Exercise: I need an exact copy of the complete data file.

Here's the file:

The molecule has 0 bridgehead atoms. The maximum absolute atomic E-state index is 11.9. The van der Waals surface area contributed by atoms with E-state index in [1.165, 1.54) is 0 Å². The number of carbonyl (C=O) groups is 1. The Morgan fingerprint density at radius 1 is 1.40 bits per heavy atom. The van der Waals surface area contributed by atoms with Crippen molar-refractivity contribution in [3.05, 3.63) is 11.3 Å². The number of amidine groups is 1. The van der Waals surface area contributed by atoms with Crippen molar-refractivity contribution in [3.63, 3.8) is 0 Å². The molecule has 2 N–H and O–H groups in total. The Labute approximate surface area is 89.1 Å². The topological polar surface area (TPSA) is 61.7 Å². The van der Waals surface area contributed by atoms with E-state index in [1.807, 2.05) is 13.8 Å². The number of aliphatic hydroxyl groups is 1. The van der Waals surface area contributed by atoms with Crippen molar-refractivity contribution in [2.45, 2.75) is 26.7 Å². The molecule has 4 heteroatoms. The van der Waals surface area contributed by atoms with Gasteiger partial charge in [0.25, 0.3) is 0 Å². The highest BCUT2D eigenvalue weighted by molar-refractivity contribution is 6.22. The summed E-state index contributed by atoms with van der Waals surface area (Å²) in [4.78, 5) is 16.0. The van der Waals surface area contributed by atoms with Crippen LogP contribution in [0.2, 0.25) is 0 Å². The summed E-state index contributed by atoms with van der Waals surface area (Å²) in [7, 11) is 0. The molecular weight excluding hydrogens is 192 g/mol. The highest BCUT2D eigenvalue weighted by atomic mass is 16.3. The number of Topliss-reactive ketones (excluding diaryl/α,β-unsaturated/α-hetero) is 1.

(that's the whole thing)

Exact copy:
The molecule has 0 bridgehead atoms. The maximum absolute atomic E-state index is 11.9. The van der Waals surface area contributed by atoms with E-state index in [1.165, 1.54) is 0 Å². The number of carbonyl (C=O) groups is 1. The Morgan fingerprint density at radius 1 is 1.40 bits per heavy atom. The van der Waals surface area contributed by atoms with Crippen molar-refractivity contribution in [3.05, 3.63) is 11.3 Å². The number of amidine groups is 1. The van der Waals surface area contributed by atoms with Crippen molar-refractivity contribution in [3.63, 3.8) is 0 Å². The molecule has 2 N–H and O–H groups in total. The Labute approximate surface area is 89.1 Å². The topological polar surface area (TPSA) is 61.7 Å². The van der Waals surface area contributed by atoms with E-state index in [1.807, 2.05) is 13.8 Å². The number of aliphatic hydroxyl groups is 1. The van der Waals surface area contributed by atoms with Crippen molar-refractivity contribution in [2.45, 2.75) is 26.7 Å². The molecule has 4 heteroatoms. The van der Waals surface area contributed by atoms with Gasteiger partial charge in [0.25, 0.3) is 0 Å². The highest BCUT2D eigenvalue weighted by molar-refractivity contribution is 6.22. The summed E-state index contributed by atoms with van der Waals surface area (Å²) in [4.78, 5) is 16.0. The van der Waals surface area contributed by atoms with Crippen LogP contribution in [0.2, 0.25) is 0 Å². The summed E-state index contributed by atoms with van der Waals surface area (Å²) in [7, 11) is 0. The molecular weight excluding hydrogens is 192 g/mol. The highest BCUT2D eigenvalue weighted by atomic mass is 16.3. The number of Topliss-reactive ketones (excluding diaryl/α,β-unsaturated/α-hetero) is 1.